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Debunker: The 'Ukraine Nazi' disinformation narrative


The 'Nazism' claim is frequently employed to target Ukraine with false accusations that the country and its leadership hold far-right and fascist ideologies. Kremlin propagandists have been using this narrative since the 2013-14 Euromaidan protest which was falsely portrayed as a ‘coup’ by pro-Kremlin outlets.[1]

A collage of headline excepts from Russian media outlets promoting the 'Ukraine Nazi' disinformation narrative

Such claims helped to lay the groundwork for Russia’s full-scale invasion of their European neighbour.[2] Vladimir Putin claims that Kyiv has been carrying out a “genocide” against the Russian-speaking population of the Donetsk and Luhansk regions, collectively known as the Donbas, where the Ukrainian army has been fighting Russia-backed separatists since 2014.[3]

TASS article: Need to demilitarize Ukraine driven by threat its arms pose to Russian, CSTO

Since the commencement of the so-called ‘special military operation,’ the 'Nazi' narrative has been increasingly pushed by Russian state media and Kremlin officials. Vladimir Putin has relentlessly cited the 'denazification' of Ukraine as his justification for war.[4] By baselessly labelling Ukraine as a 'Nazi state,' the Kremlin has sought to justify their illegal invasion and diminish the groundswell of support which Ukraine has received from its allies.

Orosz Hirek article: Medvedev compares the Kyiv government to the fascist regime and portrays Zelensky
Headline translated automatically from Hungarian

The 'Ukraine Nazi' narrative can be found in several variations, with some publications casting all Ukrainians as 'Nazis,' while others focus their attack more heavily on the President of Ukraine and his government. These attacks are often woven through articles which make accusations of 'genocide' in eastern Ukraine to baseless comparisons between the Russia-Ukraine war and the fight against Nazism in World War II.



  • Ukraine is not a Nazi state. Such claims to the contrary are baseless and not grounded in reality. In contrast, Nazi and Communist ideologies were banned in Ukraine in 2015, prohibiting the use of associated symbols.[5]

  • The President of Ukraine, Volodymyr Zelensky is Jewish and holds a personal connection to the Holocaust after losing three of his uncles.[6] A group of over 300 historians of genocide, Nazism and World War II have condemned the remarks of Vladimir Putin when he called for the 'denazification' of Ukraine, branding the term “propaganda.”[7]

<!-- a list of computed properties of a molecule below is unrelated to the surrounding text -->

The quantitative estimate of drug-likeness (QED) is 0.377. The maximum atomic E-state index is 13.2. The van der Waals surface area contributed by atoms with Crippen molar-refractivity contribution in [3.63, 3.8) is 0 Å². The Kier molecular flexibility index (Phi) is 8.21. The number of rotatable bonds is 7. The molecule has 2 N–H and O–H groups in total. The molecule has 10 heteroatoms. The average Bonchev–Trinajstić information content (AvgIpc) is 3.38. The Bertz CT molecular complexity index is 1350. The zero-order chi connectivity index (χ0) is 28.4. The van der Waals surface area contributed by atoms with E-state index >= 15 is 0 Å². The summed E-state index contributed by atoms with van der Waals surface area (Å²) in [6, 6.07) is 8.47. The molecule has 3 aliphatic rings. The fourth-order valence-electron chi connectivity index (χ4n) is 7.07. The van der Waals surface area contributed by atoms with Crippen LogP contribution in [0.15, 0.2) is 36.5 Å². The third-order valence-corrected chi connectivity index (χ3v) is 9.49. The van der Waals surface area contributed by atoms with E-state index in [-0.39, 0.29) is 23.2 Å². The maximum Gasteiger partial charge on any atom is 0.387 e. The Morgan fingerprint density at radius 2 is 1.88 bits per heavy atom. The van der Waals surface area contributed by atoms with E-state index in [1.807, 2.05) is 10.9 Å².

• Although this disinformation narrative was spawned out of the 2013-14 Euromaidan protests, the reality is that far-right groups had a very limited presence in the demonstrations.[8] Whilst Ukraine is not immune from the existence of far-right groups, which have a presence in every country, it is clear from recent Ukrainian elections that far-right ideology has been overwhelmingly rejected in the country.[9]

  • Russia's aggression against Ukraine was unprovoked and unjustified. Contrary to Russian claims, the Russian language is not banned in Ukraine, nor did Ukraine commit genocide in the non-government controlled areas of Donetsk and Luhansk oblasts.[10] None of the multiple reports on the human rights situation in Ukraine, which are regularly published by the UN High Commissioner for Human Rights[11], or the reports of the OSCE Special Monitoring Mission[12] come even close to referencing genocide in Ukraine.

  • Russia is not protecting ethnic Russians or Ukrainians speaking Russian in Ukraine. Such claims have been unequivocally debunked by independent Russian media[13], among others.

  • The 'Ukraine Nazi' narrative is designed to provoke a strong emotional response and is particularly powerful with a domestic Russian audience. The Soviet Union’s defeat over Nazi Germany in World War II remains at the forefront of the Russian psyche and ingrained into their national identity, offering a compelling symbol for propagandists to exploit.[14] By associating Ukraine and its people with a historical enemy, alongside the heinous crimes committed by the Nazis, the Kremlin seeks to fabricate a modern equivalent for the Russian people to rally against. In turn, Putin is able to distract from the weakness of his own regime.

  • The narrative also seeks to promote black and white thinking through the use of stereotypes and generalisations, which seek to simplify and obscure factual evidence. By portraying all Ukrainians as 'remorseless' and 'evil,' any moral searching in relation to the war becomes redundant. Instead of waging an illegal war, costing thousands of lives and committing a series of alleged war crimes, Putin can present himself as a 'liberator' who is on the right side of history.



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Debunker is a series of disinformation-busting articles from which focus on dispelling the harmful lies and propaganda being pushed by pro-Kremlin sources. Check out the rest of the series at

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